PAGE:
Management at Cork Airport have rejected claims by a US congressman that the granting of a foreign carrier permit to Norwegian Air International to fly from Cork to Boston would result in the erosion of pay and conditions of those working in the aviation industry on transatlantic routes.
Cork Airport Managing Director Niall McCarthy said the claims coming from some quarters in the US about Norwegian Air International using crews on cheap Asian contracts on the proposed Cork-Boston service were without foundation.
"Norwegian Air International operates in a way that would be familiar to people like Ryanair operate in Europe and Ryanair has revolutionised air travel in Europe and essentially it has made low-cost efficient travel available to people throughout Europe and changed the market in Europe.
“And if a low-cost carrier enters the market on the Atlantic corridor, the same efficiencies will apply – cheaper fares will apply and the existing operators and trade unions don’t want to see that happen – it’s all about protectionism and is anti-consumer,” Mr McCarthy told Cork’s 96FM.
Mr McCarthy was speaking after it emerged that US congressman Peter DeFazio had written to EU transport commissioner Violeta Bulc to express concerns about the EU decision to seek arbitration over the delay by the US Department of Transportation to grant the airline a foreign carrier permit.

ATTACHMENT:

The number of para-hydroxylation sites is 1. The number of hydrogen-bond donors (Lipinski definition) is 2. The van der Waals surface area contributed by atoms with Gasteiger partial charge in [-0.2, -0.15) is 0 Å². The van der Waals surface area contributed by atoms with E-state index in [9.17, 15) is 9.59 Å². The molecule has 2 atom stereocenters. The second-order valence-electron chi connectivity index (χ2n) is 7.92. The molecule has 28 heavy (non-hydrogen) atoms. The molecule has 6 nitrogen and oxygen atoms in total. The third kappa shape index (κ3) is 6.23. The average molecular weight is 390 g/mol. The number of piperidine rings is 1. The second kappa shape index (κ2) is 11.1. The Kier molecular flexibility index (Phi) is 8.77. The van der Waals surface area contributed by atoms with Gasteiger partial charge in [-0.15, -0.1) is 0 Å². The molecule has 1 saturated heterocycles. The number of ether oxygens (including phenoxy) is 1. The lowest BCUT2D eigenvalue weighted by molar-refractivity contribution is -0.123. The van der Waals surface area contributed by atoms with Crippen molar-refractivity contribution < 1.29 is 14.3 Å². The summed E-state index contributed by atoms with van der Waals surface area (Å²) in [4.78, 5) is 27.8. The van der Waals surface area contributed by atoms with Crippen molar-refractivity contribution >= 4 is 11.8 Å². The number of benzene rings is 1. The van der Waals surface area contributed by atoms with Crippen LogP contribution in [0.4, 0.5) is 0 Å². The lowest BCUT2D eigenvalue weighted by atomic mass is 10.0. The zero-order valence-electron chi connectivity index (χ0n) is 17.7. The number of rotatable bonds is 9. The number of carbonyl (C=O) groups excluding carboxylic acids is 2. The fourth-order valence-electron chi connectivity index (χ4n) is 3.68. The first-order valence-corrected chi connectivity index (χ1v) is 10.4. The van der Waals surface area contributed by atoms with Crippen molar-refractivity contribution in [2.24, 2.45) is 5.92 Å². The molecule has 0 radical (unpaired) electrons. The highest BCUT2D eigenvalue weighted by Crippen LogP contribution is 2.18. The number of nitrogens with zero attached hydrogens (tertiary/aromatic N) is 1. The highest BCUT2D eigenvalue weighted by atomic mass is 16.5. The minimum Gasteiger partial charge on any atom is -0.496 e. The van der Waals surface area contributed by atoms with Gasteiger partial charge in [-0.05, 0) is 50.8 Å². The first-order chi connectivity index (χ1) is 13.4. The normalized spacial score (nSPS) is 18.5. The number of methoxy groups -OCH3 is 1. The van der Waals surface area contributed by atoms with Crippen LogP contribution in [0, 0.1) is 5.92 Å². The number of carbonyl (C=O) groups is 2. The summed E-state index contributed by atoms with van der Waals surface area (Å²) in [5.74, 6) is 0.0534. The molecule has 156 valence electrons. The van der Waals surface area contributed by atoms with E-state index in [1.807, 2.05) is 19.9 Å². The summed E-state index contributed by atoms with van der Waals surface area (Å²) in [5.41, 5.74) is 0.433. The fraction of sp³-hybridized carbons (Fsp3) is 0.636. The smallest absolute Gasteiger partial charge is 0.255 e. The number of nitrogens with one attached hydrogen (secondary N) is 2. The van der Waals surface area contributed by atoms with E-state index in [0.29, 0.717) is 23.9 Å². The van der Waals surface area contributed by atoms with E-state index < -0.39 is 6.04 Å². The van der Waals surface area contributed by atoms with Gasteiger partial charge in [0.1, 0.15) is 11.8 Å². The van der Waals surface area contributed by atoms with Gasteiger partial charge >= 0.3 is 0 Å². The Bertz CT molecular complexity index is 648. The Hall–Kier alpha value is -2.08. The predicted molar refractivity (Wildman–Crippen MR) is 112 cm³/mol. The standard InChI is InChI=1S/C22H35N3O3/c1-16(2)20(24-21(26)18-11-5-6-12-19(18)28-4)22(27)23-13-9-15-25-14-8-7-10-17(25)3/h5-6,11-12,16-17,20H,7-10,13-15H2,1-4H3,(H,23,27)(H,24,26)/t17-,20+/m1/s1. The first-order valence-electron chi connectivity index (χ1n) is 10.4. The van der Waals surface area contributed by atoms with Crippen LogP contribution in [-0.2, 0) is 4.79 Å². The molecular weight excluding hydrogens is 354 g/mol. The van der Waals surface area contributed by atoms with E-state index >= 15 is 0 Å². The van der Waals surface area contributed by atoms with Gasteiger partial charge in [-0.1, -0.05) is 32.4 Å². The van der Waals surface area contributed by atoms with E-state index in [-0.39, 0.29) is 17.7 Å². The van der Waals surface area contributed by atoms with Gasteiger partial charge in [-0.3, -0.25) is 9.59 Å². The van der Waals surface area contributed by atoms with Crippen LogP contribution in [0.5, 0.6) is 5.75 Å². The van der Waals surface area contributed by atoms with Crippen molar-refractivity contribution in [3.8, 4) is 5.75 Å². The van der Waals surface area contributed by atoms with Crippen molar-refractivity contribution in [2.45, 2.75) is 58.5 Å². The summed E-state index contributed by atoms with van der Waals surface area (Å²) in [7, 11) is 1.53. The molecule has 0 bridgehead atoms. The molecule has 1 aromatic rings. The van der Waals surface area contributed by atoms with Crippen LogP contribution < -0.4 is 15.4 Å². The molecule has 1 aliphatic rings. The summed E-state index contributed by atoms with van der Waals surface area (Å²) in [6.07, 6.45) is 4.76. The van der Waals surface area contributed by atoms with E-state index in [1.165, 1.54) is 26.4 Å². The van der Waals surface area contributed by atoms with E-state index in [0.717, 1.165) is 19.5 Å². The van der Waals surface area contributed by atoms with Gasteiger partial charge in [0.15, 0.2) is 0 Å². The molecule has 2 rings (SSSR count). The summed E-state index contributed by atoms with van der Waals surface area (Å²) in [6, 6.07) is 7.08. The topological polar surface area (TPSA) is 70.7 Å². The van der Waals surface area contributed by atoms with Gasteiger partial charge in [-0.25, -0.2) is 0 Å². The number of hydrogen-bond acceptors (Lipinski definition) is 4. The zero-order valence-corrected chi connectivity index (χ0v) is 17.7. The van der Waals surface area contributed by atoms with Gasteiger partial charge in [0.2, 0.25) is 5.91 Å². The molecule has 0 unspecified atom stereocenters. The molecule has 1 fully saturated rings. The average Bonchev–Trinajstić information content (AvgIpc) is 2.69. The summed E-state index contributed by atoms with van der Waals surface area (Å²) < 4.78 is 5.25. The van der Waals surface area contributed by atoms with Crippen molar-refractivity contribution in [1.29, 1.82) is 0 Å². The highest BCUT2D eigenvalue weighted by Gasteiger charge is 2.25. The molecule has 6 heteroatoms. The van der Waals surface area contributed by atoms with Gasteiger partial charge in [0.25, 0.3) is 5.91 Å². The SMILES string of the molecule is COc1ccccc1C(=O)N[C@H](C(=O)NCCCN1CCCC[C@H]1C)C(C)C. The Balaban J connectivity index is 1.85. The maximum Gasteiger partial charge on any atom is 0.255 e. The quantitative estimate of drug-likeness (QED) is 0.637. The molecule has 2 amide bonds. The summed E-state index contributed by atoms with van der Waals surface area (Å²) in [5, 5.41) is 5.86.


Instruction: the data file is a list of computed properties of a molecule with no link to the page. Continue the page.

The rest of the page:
Mr DeFazio, who represents Oregon, said that the airline was planning to use Ireland as "a flag of convenience" to circumvent US aviation laws and "firmly plant the weed of this unsustainable business model in the fertile soil of our international aviation system".
Mr DeFazio expressed concern that Norwegian Air International would use crews hired on contracts based in Asian countries to operate the new Cork-Boston service resulting in an erosion of the pay and conditions enjoyed by crew governed by US and EU labour laws.
The airline has rejected these "unfounded allegations" and reiterated that crew operating on the proposed Cork-Boston service would have contracts governed by where they are based – either in the US or in the European Union.
“It is a clear fact that Norwegian always follows labour laws in all the markets we operate and we have continuously publicly stated [and committed in writing to the US authorities] that US and EU-based crew will be used on NAI transatlantic routes,” said the company.
“The US Department of Transportation have already stated that Norwegian Air International appears to meet the DOT’s normal standards for award of a permit and that there appears to be no legal basis to deny NAI’s application.”
Three former US secretaries of transportation have urged approval of Norwegian Air International's application which has also received widespread support from the EU, the Irish Government, airports and major airlines, as well as huge public support.
“Norwegian Air International is an approved and fully operational EU carrier that meets all requirements under the EU-US Open Skies Agreement. We are confident the department of transportation will approve Norwegian Air International’s application and we hope they will do so shortly.”